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BP falls to ‘historic’ US$4bn quarterly loss on coronavirus and crude demand drop but keeps dividend

The oil major retained its quarterly dividend in the face of starkly grim trading, not least a US$3.7bn drop in the value of crude held in storage

BP PLC - BP falls to ‘historic’ US$4bn quarterly loss on coronavirus and crude demand destruction

BP PLC (LON:BP.) has maintained its first-quarter dividend despite reporting a ‘historic’ US$4.36bn loss for the three months period as the coronavirus (COVID-19) pandemic and a big drop in oil demand took its toll.

The FTSE 100-listed group's first-quarter loss attributable to shareholders compared to a US$2.93bn profit in the same period in 2019. On a replacement cost basis - BP’s preferred P/L metric - the oiler made a US$628mln loss, versus a US$2.09bn profit.

It made an underlying replacement cost profit of US$800mln, versus US$2.4bn in Q1 2019.

READ: BP defers near-term proceeds to retain Alaska sale

Detailing the specific challenges the company described lower oil prices, demand destruction, an estimated drop in returns from part-owned Rosneft and lower contributions from oil trading. A US$3.7bn dent to the value of crude in storage as inventory was said to be the main driver in the US$4.4bn loss.

Net debt stood at US$51.4bn at the end of the quarter, up US$6bn over three months. The company said it retained US$32bn of remaining liquidity.

A 10.5 cents per share dividend was announced, in line with Q4 2019.

“BP's future financial performance, including cash flows, net debt and gearing, will be impacted by the extent and duration of the current market conditions and the effectiveness of the actions that it and others take, including its financial interventions,” the company said in its results statement.

“It is difficult to predict when current supply and demand imbalances will be resolved and what the ultimate impact of COVID-19 will be,” it added.

Taking action

BP noted that it has strengthened its balance sheet adding US$10bn of revolving credit facility, and, in April, it issued US$7bn of new bonds.

The group has also slashed its capital spending by 25% from the previously guided budget, announced in February. Measures include the delay of exploration and appraisal activities whilst some development spending has been curtailed and certain early-stage projects have been rephased. Such measures are expected to reduced 2020 production by around 70,000 barrels of oil equivalent per day (boepd).

Cash costs are being cut by US$2.5bn by the end of 2021.

BP’s US$15bn asset divestment programme continues and remains on-track though, as seen on Monday with news of the redrawing of its Alaska business sale terms, transactions are being rephased with anticipated upfront or near-term payments being rescheduled or adapted.

Specifically, BP said up to US$10bn of proceeds due by the end of 2020 will be revised as transactions complete.

BP noted that it has been supporting the response to COVID-19 in the communities in which it operates in a number of ways.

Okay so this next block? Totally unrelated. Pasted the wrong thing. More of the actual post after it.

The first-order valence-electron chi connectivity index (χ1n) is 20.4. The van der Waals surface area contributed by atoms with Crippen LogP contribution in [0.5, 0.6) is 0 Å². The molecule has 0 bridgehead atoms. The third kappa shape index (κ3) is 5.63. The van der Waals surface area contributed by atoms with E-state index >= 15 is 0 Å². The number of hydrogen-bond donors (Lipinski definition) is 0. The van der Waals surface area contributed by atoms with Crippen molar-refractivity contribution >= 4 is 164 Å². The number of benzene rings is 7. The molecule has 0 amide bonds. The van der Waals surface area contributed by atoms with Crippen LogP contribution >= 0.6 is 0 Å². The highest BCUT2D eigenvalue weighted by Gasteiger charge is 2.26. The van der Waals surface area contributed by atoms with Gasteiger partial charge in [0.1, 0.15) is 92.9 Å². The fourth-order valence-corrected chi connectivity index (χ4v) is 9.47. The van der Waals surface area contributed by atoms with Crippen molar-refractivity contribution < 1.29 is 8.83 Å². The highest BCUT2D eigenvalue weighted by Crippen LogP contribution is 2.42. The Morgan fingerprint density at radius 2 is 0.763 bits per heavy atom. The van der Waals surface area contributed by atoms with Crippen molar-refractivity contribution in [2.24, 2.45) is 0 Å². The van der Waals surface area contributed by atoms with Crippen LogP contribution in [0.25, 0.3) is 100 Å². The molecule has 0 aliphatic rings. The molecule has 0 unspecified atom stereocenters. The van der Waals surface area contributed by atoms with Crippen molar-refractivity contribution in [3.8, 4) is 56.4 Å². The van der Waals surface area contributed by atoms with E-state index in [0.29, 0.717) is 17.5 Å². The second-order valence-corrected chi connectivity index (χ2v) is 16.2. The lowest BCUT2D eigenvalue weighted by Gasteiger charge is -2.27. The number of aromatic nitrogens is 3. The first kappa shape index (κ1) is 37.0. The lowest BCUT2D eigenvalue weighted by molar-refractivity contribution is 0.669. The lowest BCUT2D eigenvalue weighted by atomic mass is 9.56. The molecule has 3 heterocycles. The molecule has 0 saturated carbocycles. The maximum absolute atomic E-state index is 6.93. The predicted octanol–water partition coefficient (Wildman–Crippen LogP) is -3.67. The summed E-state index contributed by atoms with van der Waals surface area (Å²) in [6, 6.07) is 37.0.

The company detailed that it is providing free fuel and discounts to emergency services vehicles and workers in a number of countries. It has donated PPE to health services. A BP supercomputer in Houston is being used by researchers investigating the pandemic.

Ethanol from BP’s biofuels operations have been donated for the production of hand sanitisers. And the company has made donations to mental health charity MIND, the World Health Organisation’s response fund, and the company has supported employee volunteering and matched employee donations to charities.

New chief executive Bernard Looney

“Our industry has been hit by supply and demand shocks on a scale never seen before, but that is no excuse to turn inward. BP, like many other companies, is stepping up and extending a helping hand to those in need,”  Bernard Looney, BP's new chief executive said in the statement.

The new BP chief executive added: “We are focusing our efforts on protecting our people, supporting our communities and strengthening our finances. I am incredibly proud of the work that our people are doing in all three areas, particularly our colleagues in operations - from rigs to retail and everywhere in between - who are continuing to deliver energy and provide goods in the most difficult of circumstances.”

“At the same time, we are taking decisive actions to strengthen our finances - reinforcing liquidity, rapidly reducing spending and costs, driving our cash balance point lower,” he added.

Looney began his term as BP chief executive in February, taking over from Bob Dudley.

In London, after starting more than 2% lower, BP shares recovered some lost ground and at 308.95p were down 5.15p or 1.6%.

“Shares have only fallen by 2% at the open which reflects a determinism to reward shareholders by keeping the dividend at 10.5c, even though investors and the market would have forgiven them if they had cut the dividend,” said Helal Miah, analyst at The Share Centre.

“But this partly reflects the levels of liquidity at BP of around $32bn, some of which has been supported by measures such as cutbacks in capital expenditures.”

Miah added: “After the recent unimaginable plunge in oil price, investors have been bracing themselves for the inevitable impact on oil companies’ profitability and today’s results from BP’s Q1 results weren’t surprising.”

 

--Updated to include share price details and analyst comments--

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